Book now: Hyatt Regency La Jolla

Kayaking at La Jolla Caves in San Diego, California

La Jolla’s sea caves are full of seafaring stories and sea lions.

Photo by Danita Delimont/Shutterstock

Exploring a city tailor-made for families . . . and EVs (battery power: 50%–85%; harmony: variable)

San Diego is arguably one of the best U.S. cities for a family vacation. Of course, there are the beaches, from the wide expanses of Coronado Beach to the ecologically diverse La Jolla Shores, via Mission Beach and the adjacent Belmont Park amusement park. Thenyou’ve got the calm waters of the bay, the world-famous zoo, nearby Legoland, and an exceptional children’s museum. Another option if you have older kids is kayaking by the sea caves in La Jolla; Everyday California offers tours that include rentals, friendly fact-filled guides, and all the gear you need.

But it’s also one of the best cities for an electric road trip. There are more than 1,500 chargers across the city, according to EV trip-planning app Plugshare, and San Diego came third in charging network ChargePoint’s recent list of top U.S. cities for EVs (after the San Francisco Bay Area and Seattle). ChargePoint says it has around 250 stations in San Diego County.

The City of San Diego itself has 57 spots at 14 locations—many at popular spots like Balboa Park, the Central Library, and the Mission Bay Aquatic Center. San Diego is “expanding the infrastructure at existing EV charging stations and exploring options for additional sites, as part of its 2035 goal for net-zero GHG emissions,” according to Heather Werner, deputy director of the city’s sustainability and mobility department.

However, as electric transportation news site Elektrek points out, while California leads the way in chargers, it’s also tops in the number of EVs. That can mean a wait to fill up the battery. That leads us onto the second rule of EV road tripping: Keep an eye out for plugs wherever you go. We found them everywhere.

Liberty Station in San Diego

Liberty Station’s food court offers cuisine from across the globe, plus a healthy serving of ice cream and cake shops.

Photo by Zack Benson

Take the San Diego Zoo, for example, an enormous place that warrants at least three hours and some good walking shoes. Its parking lot has five solar Level 2 (i.e., faster) chargers operated by Blink. Or Liberty Station, a former naval training ground that’s now a series of buildings filled with restaurants and galleries and connected by grassy courtyards; it has 22 universal charging stations and 12 for Teslas. The area, which is celebrating its centenary in 2023, offers everything from pottery painting and candle making to golf, paddleboarding, and cycling. It’s home to a public market featuring numerous food and wine vendors. We had Filipino silogs (garlic rice and egg bowls) at White Rice. The crispy pork belly bowl was arguably the best lunch of the trip. (Although the short rib quesabirria tacos at Puesto in La Jolla could also take that title. I’ll probably need to revisit both to check.)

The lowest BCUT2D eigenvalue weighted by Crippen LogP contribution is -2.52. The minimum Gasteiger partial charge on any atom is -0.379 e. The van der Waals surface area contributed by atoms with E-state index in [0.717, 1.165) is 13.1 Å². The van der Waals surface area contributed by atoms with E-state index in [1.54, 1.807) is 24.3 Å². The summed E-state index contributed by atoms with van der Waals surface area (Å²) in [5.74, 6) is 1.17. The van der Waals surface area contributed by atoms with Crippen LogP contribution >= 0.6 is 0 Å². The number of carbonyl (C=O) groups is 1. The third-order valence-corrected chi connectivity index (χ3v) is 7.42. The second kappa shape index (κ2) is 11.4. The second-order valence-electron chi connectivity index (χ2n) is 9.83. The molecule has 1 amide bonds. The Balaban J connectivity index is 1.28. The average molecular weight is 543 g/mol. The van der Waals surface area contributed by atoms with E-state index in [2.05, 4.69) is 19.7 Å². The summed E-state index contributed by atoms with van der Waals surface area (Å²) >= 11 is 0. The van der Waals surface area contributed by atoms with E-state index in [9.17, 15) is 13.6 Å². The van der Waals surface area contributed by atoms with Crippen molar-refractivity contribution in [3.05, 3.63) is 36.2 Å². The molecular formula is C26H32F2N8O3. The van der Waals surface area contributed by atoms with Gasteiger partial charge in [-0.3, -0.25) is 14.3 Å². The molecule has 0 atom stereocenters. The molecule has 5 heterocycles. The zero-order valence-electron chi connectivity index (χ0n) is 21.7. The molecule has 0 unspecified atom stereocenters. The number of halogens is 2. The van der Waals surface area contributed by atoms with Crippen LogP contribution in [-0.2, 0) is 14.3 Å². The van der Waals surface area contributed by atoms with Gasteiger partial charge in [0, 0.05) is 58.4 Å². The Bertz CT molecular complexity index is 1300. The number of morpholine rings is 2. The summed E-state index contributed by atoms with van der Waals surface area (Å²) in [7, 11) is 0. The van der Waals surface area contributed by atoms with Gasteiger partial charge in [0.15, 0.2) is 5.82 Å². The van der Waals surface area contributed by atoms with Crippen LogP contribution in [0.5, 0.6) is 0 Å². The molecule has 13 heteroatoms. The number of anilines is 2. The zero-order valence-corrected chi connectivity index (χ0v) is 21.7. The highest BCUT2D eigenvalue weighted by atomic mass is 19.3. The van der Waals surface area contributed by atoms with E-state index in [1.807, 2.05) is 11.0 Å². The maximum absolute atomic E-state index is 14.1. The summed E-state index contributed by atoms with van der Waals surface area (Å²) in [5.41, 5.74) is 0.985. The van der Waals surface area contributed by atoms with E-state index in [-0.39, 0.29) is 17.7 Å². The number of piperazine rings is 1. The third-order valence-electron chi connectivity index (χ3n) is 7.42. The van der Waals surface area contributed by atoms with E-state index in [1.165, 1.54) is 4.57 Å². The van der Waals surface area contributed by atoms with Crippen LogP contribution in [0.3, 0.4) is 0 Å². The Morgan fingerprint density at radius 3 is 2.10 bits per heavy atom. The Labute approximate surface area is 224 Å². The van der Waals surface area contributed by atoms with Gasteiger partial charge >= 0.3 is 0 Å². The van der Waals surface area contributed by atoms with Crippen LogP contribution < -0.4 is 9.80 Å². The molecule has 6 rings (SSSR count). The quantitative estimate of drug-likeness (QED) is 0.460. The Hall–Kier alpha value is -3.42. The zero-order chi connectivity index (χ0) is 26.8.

Heading home (battery power: 85%; in-car harmony: don’t ask)

We left San Diego with 85% power—the general consensus is that car batteries last longer if you don’t charge to 100%—and got home in a straight shot. The only last-minute hitch was finding a charger at my local mall before giving the car back. All the spots were taken and it took a while to find a (slower) alternative nearby. The third and final EV rule (for now) is be prepared to occasionally pivot. Electric road trips are the future, but we’re still not quite there.

Make the trip happen

More and more car rental agencies offer electric vehicles—and they could save you a lot of money on gas (which is around $4.50 per gallon in Southern California at time of writing). Try Turo, a peer-to-peer rental service. EVs represent 8 percent of its listings. Choices include Lucid Air, Ford Mustang Mach-E, Polestar 2, Chevy Bolt, and Nissan Leaf. “Turo has seen a groundswell of interest in electric vehicles over the last few years ” says Albert Mangahas, Turo’s chief data officer. “Many of our hosts are building EV-only businesses on Turo, and guests interested in buying EVs are turning to Turo to try before they buy.”

Tim Chester is a deputy editor at AFAR, focusing primarily on destination inspiration and sustainable travel. He lives near L.A. and likes spending time in the waves, on the mountains, or on wheels.